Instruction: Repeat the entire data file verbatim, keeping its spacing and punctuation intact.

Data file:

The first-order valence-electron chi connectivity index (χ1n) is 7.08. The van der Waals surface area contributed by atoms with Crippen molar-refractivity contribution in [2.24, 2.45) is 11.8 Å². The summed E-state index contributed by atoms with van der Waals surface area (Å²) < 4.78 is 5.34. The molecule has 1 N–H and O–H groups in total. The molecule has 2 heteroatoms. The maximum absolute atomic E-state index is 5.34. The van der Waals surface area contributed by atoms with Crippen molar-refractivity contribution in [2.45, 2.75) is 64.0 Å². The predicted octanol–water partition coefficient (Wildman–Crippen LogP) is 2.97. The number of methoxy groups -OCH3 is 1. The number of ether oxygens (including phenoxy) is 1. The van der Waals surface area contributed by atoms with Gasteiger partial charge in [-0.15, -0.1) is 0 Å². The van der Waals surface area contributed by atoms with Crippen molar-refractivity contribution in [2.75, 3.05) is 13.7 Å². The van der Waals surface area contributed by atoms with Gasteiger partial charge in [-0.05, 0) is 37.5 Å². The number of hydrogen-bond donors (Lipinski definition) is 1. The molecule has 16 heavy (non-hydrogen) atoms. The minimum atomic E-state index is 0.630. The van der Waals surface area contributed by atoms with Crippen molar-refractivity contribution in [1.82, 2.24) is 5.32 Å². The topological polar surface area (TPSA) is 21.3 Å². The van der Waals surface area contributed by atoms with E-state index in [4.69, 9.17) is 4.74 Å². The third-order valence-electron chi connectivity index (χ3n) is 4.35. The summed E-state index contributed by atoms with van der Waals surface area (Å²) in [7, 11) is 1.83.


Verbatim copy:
The first-order valence-electron chi connectivity index (χ1n) is 7.08. The van der Waals surface area contributed by atoms with Crippen molar-refractivity contribution in [2.24, 2.45) is 11.8 Å². The summed E-state index contributed by atoms with van der Waals surface area (Å²) < 4.78 is 5.34. The molecule has 1 N–H and O–H groups in total. The molecule has 2 heteroatoms. The maximum absolute atomic E-state index is 5.34. The van der Waals surface area contributed by atoms with Crippen molar-refractivity contribution in [2.45, 2.75) is 64.0 Å². The predicted octanol–water partition coefficient (Wildman–Crippen LogP) is 2.97. The number of methoxy groups -OCH3 is 1. The number of ether oxygens (including phenoxy) is 1. The van der Waals surface area contributed by atoms with Gasteiger partial charge in [-0.15, -0.1) is 0 Å². The van der Waals surface area contributed by atoms with Crippen molar-refractivity contribution in [2.75, 3.05) is 13.7 Å². The van der Waals surface area contributed by atoms with Gasteiger partial charge in [-0.05, 0) is 37.5 Å². The number of hydrogen-bond donors (Lipinski definition) is 1. The molecule has 16 heavy (non-hydrogen) atoms. The minimum atomic E-state index is 0.630. The van der Waals surface area contributed by atoms with Crippen molar-refractivity contribution in [1.82, 2.24) is 5.32 Å². The topological polar surface area (TPSA) is 21.3 Å². The van der Waals surface area contributed by atoms with E-state index in [4.69, 9.17) is 4.74 Å². The third-order valence-electron chi connectivity index (χ3n) is 4.35. The summed E-state index contributed by atoms with van der Waals surface area (Å²) in [7, 11) is 1.83.